Over the weekend in the Netherlands, police arrested thousands of climate activists who had blocked a major highway for two consecutive days.
An estimated 10,000 activists blocked A12 highway leading to The Hague for several hours on Saturday, according to the mayor’s office. Police arrested some 2,400 people at the time.
Hundreds of protesters did so again on Sunday, when police arrested another 500 people.
The Extinction Rebellion activists were protesting the Dutch government’s subsidies for fossil fuel companies, as they have done in recent months.
According to a report published earlier in the week by the Center for Research on Multinational Corporations, these subsidies total around €37.5 billion ($40.2 billion) each year.
“The seas are rising and so are we,” the crowd chanted.
Extinction Rebellion vows to keep protesting
Police fired water cannons at the protesters on Saturday and Sunday as they resisted requests to clear the road.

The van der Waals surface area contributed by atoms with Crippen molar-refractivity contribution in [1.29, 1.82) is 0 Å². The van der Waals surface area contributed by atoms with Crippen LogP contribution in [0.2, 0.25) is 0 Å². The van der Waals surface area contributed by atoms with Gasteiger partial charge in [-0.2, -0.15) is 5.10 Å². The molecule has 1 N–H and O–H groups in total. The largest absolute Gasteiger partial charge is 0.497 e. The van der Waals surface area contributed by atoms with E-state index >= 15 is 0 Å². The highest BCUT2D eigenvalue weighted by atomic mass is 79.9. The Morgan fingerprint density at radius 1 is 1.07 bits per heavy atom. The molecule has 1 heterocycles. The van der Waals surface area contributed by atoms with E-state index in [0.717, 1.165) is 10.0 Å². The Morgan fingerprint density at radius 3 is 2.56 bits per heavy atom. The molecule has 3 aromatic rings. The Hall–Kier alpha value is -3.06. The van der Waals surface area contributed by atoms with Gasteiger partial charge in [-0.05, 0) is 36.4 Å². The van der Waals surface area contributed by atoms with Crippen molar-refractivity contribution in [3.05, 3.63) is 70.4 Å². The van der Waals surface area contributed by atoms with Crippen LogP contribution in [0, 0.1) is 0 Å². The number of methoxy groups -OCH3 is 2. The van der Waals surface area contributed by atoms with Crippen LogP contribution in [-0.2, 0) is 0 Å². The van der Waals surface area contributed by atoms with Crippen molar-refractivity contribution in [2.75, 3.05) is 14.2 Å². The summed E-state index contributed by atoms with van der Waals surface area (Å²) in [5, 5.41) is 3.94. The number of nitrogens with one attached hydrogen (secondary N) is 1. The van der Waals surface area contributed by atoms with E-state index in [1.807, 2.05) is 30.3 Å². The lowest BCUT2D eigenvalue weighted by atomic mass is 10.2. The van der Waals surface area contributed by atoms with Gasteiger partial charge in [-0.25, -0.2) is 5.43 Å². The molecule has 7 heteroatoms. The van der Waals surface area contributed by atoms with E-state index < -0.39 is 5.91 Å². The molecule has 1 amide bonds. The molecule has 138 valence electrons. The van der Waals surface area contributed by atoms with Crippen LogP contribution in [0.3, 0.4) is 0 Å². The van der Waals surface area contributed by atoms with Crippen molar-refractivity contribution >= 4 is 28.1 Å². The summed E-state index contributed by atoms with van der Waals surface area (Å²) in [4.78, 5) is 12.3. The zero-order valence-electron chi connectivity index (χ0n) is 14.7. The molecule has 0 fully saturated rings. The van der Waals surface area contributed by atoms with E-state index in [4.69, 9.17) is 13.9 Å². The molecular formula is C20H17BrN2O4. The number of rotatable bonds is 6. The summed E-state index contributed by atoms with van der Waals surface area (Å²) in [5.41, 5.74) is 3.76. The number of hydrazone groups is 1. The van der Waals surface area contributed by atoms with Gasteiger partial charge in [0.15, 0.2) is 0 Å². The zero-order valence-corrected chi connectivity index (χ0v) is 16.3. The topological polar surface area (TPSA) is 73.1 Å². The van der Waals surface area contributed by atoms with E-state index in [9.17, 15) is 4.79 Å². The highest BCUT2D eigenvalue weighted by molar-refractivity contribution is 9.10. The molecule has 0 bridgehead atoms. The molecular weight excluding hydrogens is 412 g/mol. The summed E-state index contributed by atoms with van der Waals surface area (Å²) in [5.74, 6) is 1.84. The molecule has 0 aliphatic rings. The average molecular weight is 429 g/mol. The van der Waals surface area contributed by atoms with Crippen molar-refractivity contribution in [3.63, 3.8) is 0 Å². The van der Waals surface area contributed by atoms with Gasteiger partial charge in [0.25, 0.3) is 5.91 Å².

They also dragged individuals away to clear the highway.
Authorities said the activists had previously been given permission to protest and were asked to hold the demonstration at the nearby central station. The Hague’s Mayor Jan van Zanen approved the clearance of the highway but also said demonstrators were welcome to proceed to authorized protest areas instead.
Extinction Rebellion said it would continue protesting until the Dutch government stops using public money to subsidize the oil and gas industry.
“No matter what The Hague city council makes the police do, we will stay or come back every day,” Extinction Rebellion Netherlands said on its website.
“And that’s until the government meets our demand: an immediate end to all subsidies for fossil fuels.”